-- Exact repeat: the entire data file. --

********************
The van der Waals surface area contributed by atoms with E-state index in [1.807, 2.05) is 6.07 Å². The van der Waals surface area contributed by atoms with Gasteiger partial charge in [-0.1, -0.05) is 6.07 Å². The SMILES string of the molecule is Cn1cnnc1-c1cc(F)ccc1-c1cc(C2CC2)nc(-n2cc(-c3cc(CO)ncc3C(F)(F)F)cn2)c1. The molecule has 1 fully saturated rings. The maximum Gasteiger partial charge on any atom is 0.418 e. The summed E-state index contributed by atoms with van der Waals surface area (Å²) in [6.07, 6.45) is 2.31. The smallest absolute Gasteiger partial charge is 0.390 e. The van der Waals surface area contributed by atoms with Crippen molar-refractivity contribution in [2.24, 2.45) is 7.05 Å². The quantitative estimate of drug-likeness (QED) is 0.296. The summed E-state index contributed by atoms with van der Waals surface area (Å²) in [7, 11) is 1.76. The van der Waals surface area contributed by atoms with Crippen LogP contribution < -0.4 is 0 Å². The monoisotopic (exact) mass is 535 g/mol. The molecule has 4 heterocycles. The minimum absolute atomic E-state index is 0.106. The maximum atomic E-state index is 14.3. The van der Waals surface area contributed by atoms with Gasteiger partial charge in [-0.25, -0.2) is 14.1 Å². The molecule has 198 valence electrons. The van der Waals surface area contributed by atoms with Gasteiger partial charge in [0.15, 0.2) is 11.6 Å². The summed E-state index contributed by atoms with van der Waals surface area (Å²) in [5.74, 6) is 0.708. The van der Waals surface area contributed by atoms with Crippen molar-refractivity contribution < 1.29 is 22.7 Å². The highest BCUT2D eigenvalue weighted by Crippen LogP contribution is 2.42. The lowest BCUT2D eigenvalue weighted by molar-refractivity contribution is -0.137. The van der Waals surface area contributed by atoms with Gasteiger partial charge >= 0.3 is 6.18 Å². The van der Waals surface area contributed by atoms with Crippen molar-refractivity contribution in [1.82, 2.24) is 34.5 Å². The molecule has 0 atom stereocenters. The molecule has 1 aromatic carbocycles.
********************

The van der Waals surface area contributed by atoms with E-state index in [1.807, 2.05) is 6.07 Å². The van der Waals surface area contributed by atoms with Gasteiger partial charge in [-0.1, -0.05) is 6.07 Å². The SMILES string of the molecule is Cn1cnnc1-c1cc(F)ccc1-c1cc(C2CC2)nc(-n2cc(-c3cc(CO)ncc3C(F)(F)F)cn2)c1. The molecule has 1 fully saturated rings. The maximum Gasteiger partial charge on any atom is 0.418 e. The summed E-state index contributed by atoms with van der Waals surface area (Å²) in [6.07, 6.45) is 2.31. The smallest absolute Gasteiger partial charge is 0.390 e. The van der Waals surface area contributed by atoms with Crippen molar-refractivity contribution in [2.24, 2.45) is 7.05 Å². The quantitative estimate of drug-likeness (QED) is 0.296. The summed E-state index contributed by atoms with van der Waals surface area (Å²) in [7, 11) is 1.76. The van der Waals surface area contributed by atoms with Crippen LogP contribution < -0.4 is 0 Å². The monoisotopic (exact) mass is 535 g/mol. The molecule has 4 heterocycles. The minimum absolute atomic E-state index is 0.106. The maximum atomic E-state index is 14.3. The van der Waals surface area contributed by atoms with Gasteiger partial charge in [-0.25, -0.2) is 14.1 Å². The molecule has 198 valence electrons. The van der Waals surface area contributed by atoms with Gasteiger partial charge in [0.15, 0.2) is 11.6 Å². The summed E-state index contributed by atoms with van der Waals surface area (Å²) in [5.74, 6) is 0.708. The van der Waals surface area contributed by atoms with Crippen molar-refractivity contribution < 1.29 is 22.7 Å². The highest BCUT2D eigenvalue weighted by Crippen LogP contribution is 2.42. The lowest BCUT2D eigenvalue weighted by molar-refractivity contribution is -0.137. The van der Waals surface area contributed by atoms with Gasteiger partial charge >= 0.3 is 6.18 Å². The van der Waals surface area contributed by atoms with Crippen molar-refractivity contribution in [1.82, 2.24) is 34.5 Å². The molecule has 0 atom stereocenters. The molecule has 1 aromatic carbocycles.